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Hoffmann, R. A wiki for the life sciences where authorship matters. Nature Genetics (2008)

The frequency of gonadotropin-releasing hormone stimulation determines the number of pituitary gonadotropin-releasing hormone receptors.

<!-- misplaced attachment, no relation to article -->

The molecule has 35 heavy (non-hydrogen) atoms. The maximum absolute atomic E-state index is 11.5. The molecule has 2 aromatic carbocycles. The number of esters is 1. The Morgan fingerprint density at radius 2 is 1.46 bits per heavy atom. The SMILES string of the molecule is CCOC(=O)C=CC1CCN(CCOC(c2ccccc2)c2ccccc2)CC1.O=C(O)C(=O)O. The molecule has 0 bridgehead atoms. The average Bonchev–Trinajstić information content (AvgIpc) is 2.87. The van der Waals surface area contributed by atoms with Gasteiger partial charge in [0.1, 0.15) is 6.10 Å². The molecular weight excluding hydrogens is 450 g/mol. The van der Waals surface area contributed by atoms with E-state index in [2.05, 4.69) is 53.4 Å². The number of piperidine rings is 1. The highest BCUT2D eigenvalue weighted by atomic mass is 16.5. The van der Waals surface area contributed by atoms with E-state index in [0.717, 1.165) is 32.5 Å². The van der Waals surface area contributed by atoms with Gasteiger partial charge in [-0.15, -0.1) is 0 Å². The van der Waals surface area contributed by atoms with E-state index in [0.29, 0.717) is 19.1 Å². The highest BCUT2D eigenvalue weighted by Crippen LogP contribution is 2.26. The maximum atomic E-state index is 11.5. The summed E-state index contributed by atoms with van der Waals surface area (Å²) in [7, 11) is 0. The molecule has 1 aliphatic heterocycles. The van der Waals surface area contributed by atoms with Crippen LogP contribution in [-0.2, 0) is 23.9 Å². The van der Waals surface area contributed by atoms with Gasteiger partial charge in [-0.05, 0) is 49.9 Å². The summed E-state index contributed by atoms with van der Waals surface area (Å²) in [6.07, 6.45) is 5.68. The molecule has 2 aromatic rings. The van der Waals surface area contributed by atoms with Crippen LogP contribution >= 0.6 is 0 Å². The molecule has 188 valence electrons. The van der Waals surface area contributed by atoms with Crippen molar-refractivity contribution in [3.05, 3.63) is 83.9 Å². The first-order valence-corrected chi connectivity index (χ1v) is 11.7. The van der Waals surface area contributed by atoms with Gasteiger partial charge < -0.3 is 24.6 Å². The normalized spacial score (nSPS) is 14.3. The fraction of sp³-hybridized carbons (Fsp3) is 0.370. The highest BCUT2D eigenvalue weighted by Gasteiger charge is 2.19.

Gonadotropin-releasing hormone (GnRH) induces both synthesis and release of pituitary gonadotropins, but rapid or slow frequencies of stimulation result in reduced LH and FSH secretion. We determined the effects of frequency of GnRH stimulation on pituitary GnRH receptors (GnRH-R). Castrate male rats received testosterone implants (cast + T) to inhibit endogenous GnRH secretion. GnRH pulses were injected by a pump into a carotid cannula and animals received GnRH (25 ng/pulse) at various frequencies for 48 h. In control animals (saline pulses) GnRH-R was 307 +/- 21 fmol/mg protein (+/- SE) in cast + T and 598 +/- 28 in castrates. Maximum GnRH-R was produced by 30-min pulses and was similar to that seen in castrate controls. Faster or slower frequencies resulted in a smaller GnRH-R response and GnRH given every 240 min did not increase GnRH-R over saline controls. Equalization of the total GnRH dose/48 h (6.6 ng/pulse every 7.5 min or 200 ng/pulse every 240 min) did not increase receptors to the maximum concentrations seen after 30-min (25 ng) pulses. Serum LH responses after 48 h of injections were only present after 30-min pulses, and peak FSH values were also seen after this frequency. Serum LH was undetectable in most rats after other GnRH frequencies, even though GnRH-R was increased. These data show that GnRH pulse frequency is an important factor in the regulation of GnRH-R. A reduction of GnRH-R is part of the mechanism of down-regulation of LH secretion by fast or slow GnRH frequencies, but altered frequency also exerts effects on secretory mechanisms at a site distal to the GnRH receptor.[1]


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